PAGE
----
Referring generally to FIGS. 1-6, specific methods will be described for fabricating semiconductor devices according to the method of the present invention. Semiconductor devices are fabricated on silicon wafer substrates 10, with a portion of such a substrate being illustrated in cross-section in FIGS. 1-6. Usually, the substrate 10 will include a variety of topographic features 12 formed on its upper surface. Such features may result from a variety of processing steps, including metallization, oxide formation, etching processing, deposition processes, and the like, and the features may vary in height and/or width.
Referring now in particular to FIG. 1, an insulating layer 14 is formed over the upper surface of the substrate 10, by conventional techniques. Typically, silicon dioxide and silicon nitride insulating layers will be applied by chemical vapor deposition (CVD), although in some cases thermal oxidation may also find use. As can be seen in FIG. 1, the upper surface of the insulating layer 14 will conform at least in part to the underlying topography of the substrate 12, resulting in a highly non-planar surface.
To planarize the insulating layer 14, a liquid polymeric resin 16 (FIG. 2) is applied over the insulating layer by spinning according to well known techniques. The substrate wafer, which is a disc having a diameter in the range from about 3 to 5 inches, is placed in an apparatus capable of spinning the wafer about its central, normal axis at a speed in the range from about 1000 to 6000 rpm. A preselected amount of the liquid resin R is placed at the center of the wafer W, and the wafer spun to laterally spread the resin, as illustrated in FIG. 7. Although the spinning provides a certain measure of leveling, the upper surface of the resin layer 16 conforms to the underlying surface irregularities in the insulating layer 14, resulting in an uneven surface 16, as illustrated.
According to the present invention, the structure shown in FIG. 2 is next subjected to rotation about an axis parallel to and spaced-apart from the plane of the wafer, as illustrated in FIG. 8. By facing the surface S of the wafer W toward rotational axis A at all times, a leveling force normal to the surface of the wafer is provided. The speed of rotation is selected to provide a desired degree of leveling, with higher speeds and larger rotational diameters providing greater leveling force. The rotational speed is typically in the range from about 100 to 2000 rpm, with a rotational diameter D in the range about 20 to 60 cm. Such rotation provides for a normal leveling force in the range from about 5 to 100 g. The normal leveling force results in leveling of the polymeric resin 16, as illustrated in FIG. 3.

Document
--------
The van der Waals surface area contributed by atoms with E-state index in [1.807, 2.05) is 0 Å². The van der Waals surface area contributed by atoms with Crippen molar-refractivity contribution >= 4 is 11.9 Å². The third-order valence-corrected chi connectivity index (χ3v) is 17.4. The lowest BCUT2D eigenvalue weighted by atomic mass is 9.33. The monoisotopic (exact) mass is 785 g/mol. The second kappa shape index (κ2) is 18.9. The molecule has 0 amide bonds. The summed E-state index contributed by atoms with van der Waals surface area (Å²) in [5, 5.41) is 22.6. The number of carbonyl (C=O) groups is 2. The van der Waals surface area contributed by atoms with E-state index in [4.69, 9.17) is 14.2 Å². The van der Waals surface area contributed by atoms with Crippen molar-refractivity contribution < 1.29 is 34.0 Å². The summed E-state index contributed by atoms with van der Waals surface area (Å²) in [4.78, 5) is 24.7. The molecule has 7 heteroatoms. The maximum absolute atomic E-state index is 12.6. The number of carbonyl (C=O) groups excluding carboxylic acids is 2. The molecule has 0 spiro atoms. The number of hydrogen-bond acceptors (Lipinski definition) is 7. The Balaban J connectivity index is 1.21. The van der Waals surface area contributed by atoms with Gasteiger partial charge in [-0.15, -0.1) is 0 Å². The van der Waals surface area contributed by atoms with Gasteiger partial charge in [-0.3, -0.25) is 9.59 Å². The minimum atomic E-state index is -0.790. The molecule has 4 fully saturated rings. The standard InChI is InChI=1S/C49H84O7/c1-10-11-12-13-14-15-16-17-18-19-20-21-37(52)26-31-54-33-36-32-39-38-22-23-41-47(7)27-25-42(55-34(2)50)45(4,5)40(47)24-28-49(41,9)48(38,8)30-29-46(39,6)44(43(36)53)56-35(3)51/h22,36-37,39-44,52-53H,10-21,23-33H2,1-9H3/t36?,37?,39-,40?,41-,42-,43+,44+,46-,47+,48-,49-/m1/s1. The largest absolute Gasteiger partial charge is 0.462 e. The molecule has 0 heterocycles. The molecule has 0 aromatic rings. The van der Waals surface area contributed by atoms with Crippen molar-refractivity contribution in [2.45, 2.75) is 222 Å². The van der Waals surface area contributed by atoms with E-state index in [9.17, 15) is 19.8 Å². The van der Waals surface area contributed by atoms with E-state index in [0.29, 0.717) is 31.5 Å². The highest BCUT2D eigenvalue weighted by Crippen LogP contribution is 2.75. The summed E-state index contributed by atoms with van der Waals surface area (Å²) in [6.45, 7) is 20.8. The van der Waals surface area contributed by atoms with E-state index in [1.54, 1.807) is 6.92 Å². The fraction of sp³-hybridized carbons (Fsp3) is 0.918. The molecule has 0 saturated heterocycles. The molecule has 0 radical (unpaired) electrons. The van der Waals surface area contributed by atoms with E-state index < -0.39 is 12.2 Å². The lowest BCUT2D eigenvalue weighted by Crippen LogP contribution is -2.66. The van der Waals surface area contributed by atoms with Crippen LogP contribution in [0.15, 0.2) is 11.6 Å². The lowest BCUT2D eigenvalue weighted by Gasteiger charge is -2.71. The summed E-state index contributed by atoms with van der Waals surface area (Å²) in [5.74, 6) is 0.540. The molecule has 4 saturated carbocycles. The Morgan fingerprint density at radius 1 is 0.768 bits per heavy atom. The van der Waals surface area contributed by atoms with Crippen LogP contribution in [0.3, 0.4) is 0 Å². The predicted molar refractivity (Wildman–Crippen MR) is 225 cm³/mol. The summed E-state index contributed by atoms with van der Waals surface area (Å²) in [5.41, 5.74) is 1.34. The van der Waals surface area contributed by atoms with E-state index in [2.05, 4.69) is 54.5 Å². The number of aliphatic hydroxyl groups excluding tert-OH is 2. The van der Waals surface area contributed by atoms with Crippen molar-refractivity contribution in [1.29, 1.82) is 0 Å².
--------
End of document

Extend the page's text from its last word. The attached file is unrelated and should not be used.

Conveniently, the wafer is heated to a temperature in the range from about 150 to 200° C. during the rotation just described. Such heating initially decreases the viscosity, facilitating the leveling operation just described. Over time, however, the heating acts to cure the polymeric resin, typically by cross-linking. Alternatively, the curing can be accomplished by heating after the leveling rotation has been completed.
After curing, the structure illustrated in FIG. 3 is subjected to an etch back process according to well known techniques. Typically, the wafer is placed in a parallel plate plasma reactor, and subjected to etching under conditions which assure equal etch rate for the planarization material as well as the underlying insulating material. After the etch back is complete, the structure appears as in FIG. 4 with a substantially flat upper surface on the insulating layer 14. The structure is now ready for application of subsequent metallization or other layers, according to well known principles.
Suitable polymeric resins for use in forming the planarization layer will be thermally stable and amenable to etching, particularly plasma etching which will be used to etch back the planarization layer. A variety of resins may be used, including organic resins and inorganic polymeric resins. Suitable organic polymeric resins include photoresists, polyimides, silicones, polymethacrylates, and the like, while suitable inorganic polymeric resins include polysiloxanes. After application, the liquid resins will be cured by baking at elevated temperatures, typically in the range from about 90 to 200° C. for photoresists, for a time sufficient to fully cure the resin, typically on the order of about 1 hour. Alternatively, the resins may be cured by exposure to a radiant heat source for a shorter period of time, typically 2 to 3 minutes.
Referring now to FIGS. 5 and 6, an alternative embodiment of the method of the present invention will be described. In the alternative embodiment, the liquid polymeric resin layer 16 is applied directly over the upper surface of the substrate 10, by the spin-on techniques just described. The wafer is then rotated, as described in connection with FIG. 8, resulting in a highly planar surface in layer 16. After curing, the planarization layer 16 may be partially etched back, typically in order to reveal alignment features, or may be utilized without further processing. As illustrated in FIG. 6, an insulating layer 20 may then be formed over the planarization layer 16. As the planarization layer is itself highly uniform and free from irregularities, the insulating layer 20 will conform and also be substantially planar and free from irregularities. The structure of FIG. 6 is also ready for further processing according to conventional techniques, typically formation of a metallization layer thereon.
Although the foregoing invention has been described in some detail by way of illustration and example for purposes of clarity of understanding, it will be obvious that certain changes and modifications may be practiced within the scope of the appended claims.